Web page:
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PhD defence

Unde Venisti? The Prehistory of Italic through its Loanword Lexicon

  • A.M. Wigman
Date
Wednesday 1 November 2023
Time
Address
Academy Building
Rapenburg 73
2311 GJ Leiden

Supervisor(s)

  • Prof.dr. G. Kroonen
  • Prof.dr. K. Kristiansen (University of Gothenburg)

Summary

Latin is one of the most important Indo-European languages in European history. Between the dissolution of Proto-Indo-European on the Pontic-Caspian steppe and the first attestation of written Latin on the Italian Peninsula, the ancestors of Latin-speakers had more than two millennia to migrate across Europe. The Europe that they entered was not empty however. It had been populated by farmers for three thousand years, and by hunter-gatherers for nearly ten thousand years before that. This dissertation investigates the lexemes in Latin that may have been borrowed from the languages that these populations spoke and combines the insights gained with lines of evidence from genetics and archaeology to hypothesize on the route that brought the ancestors of Latin-speakers into Italy.

A large portion of the prehistoric loanwords in Latin attests to its presence in the Mediterranean. But older strata from its ancestors’ travels north of the Alps are also preserved, albeit in smaller quantities. They attest to contact with a language or group of languages with which the Germanic and Celtic language subgroups also had contact, suggesting they were taken up during the time of the early steppe migrations to the Northwest. Other loanwords that are present beside Latin in several other languages of Europe point to their having been borrowed from a widespread language family, perhaps that of the European farmers. Several lines of evidence point to spread of the Italic language family into the Italian Peninsula from the Northeast, around the end of the transition of the Bronze Age into the Iron Age.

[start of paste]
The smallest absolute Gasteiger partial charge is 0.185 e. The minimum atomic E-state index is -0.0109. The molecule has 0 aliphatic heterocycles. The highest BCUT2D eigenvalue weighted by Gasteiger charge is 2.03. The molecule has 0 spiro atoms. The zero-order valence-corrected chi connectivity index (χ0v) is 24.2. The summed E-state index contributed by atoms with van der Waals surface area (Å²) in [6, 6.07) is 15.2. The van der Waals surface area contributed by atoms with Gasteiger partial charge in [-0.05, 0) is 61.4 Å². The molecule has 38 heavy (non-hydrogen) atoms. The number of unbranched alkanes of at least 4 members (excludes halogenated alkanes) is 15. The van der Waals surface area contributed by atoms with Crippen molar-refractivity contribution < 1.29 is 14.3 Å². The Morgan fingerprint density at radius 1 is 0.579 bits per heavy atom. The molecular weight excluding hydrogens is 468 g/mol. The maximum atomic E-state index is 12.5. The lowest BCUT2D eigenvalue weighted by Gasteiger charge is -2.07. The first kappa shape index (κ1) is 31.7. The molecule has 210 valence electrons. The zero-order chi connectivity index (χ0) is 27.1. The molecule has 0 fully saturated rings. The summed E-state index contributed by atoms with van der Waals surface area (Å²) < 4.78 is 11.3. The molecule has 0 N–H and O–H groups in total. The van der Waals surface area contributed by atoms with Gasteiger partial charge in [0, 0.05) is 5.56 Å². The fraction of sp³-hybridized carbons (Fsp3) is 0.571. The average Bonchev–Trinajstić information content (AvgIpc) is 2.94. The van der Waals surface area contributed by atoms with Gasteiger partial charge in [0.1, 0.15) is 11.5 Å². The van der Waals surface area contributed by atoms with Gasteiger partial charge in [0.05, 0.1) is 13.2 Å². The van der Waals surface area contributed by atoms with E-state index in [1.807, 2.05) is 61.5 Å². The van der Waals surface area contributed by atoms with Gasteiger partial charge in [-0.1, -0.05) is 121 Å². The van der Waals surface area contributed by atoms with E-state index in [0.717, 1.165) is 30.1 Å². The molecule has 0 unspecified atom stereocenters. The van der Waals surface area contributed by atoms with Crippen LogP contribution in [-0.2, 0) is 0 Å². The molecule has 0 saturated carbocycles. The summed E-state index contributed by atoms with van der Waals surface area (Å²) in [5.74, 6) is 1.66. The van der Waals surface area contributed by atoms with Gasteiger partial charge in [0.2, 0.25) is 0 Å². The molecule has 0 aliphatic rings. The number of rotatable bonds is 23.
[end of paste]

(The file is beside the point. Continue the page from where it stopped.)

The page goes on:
PhD dissertations

Approximately one week after the defence, PhD dissertations by Leiden PhD students are available digitally through the Leiden Repository, that offers free access to these PhD dissertations. Please note that in some cases a dissertation may be under embargo temporarily and access to its full-text version will only be granted later.

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